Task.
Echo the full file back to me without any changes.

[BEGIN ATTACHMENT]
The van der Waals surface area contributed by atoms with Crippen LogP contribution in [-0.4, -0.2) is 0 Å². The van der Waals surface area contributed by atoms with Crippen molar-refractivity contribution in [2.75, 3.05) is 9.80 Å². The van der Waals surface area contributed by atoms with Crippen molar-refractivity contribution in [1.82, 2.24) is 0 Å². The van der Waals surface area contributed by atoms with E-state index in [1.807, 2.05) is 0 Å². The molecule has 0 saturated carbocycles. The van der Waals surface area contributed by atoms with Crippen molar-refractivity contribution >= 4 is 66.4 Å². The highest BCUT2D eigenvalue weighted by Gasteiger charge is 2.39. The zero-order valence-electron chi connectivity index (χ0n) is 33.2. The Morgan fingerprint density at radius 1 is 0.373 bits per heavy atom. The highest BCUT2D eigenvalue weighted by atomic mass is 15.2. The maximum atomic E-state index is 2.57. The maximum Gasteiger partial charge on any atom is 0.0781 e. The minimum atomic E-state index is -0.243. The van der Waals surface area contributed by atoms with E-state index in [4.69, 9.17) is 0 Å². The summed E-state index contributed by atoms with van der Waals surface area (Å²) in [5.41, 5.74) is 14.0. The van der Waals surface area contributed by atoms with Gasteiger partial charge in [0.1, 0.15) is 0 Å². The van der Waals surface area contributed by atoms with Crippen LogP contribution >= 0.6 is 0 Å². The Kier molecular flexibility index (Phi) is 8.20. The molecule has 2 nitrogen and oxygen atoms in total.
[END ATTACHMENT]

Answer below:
The van der Waals surface area contributed by atoms with Crippen LogP contribution in [-0.4, -0.2) is 0 Å². The van der Waals surface area contributed by atoms with Crippen molar-refractivity contribution in [2.75, 3.05) is 9.80 Å². The van der Waals surface area contributed by atoms with Crippen molar-refractivity contribution in [1.82, 2.24) is 0 Å². The van der Waals surface area contributed by atoms with E-state index in [1.807, 2.05) is 0 Å². The molecule has 0 saturated carbocycles. The van der Waals surface area contributed by atoms with Crippen molar-refractivity contribution >= 4 is 66.4 Å². The highest BCUT2D eigenvalue weighted by Gasteiger charge is 2.39. The zero-order valence-electron chi connectivity index (χ0n) is 33.2. The Morgan fingerprint density at radius 1 is 0.373 bits per heavy atom. The highest BCUT2D eigenvalue weighted by atomic mass is 15.2. The maximum atomic E-state index is 2.57. The maximum Gasteiger partial charge on any atom is 0.0781 e. The minimum atomic E-state index is -0.243. The van der Waals surface area contributed by atoms with E-state index in [4.69, 9.17) is 0 Å². The summed E-state index contributed by atoms with van der Waals surface area (Å²) in [5.41, 5.74) is 14.0. The van der Waals surface area contributed by atoms with Gasteiger partial charge in [0.1, 0.15) is 0 Å². The van der Waals surface area contributed by atoms with Crippen LogP contribution >= 0.6 is 0 Å². The Kier molecular flexibility index (Phi) is 8.20. The molecule has 2 nitrogen and oxygen atoms in total.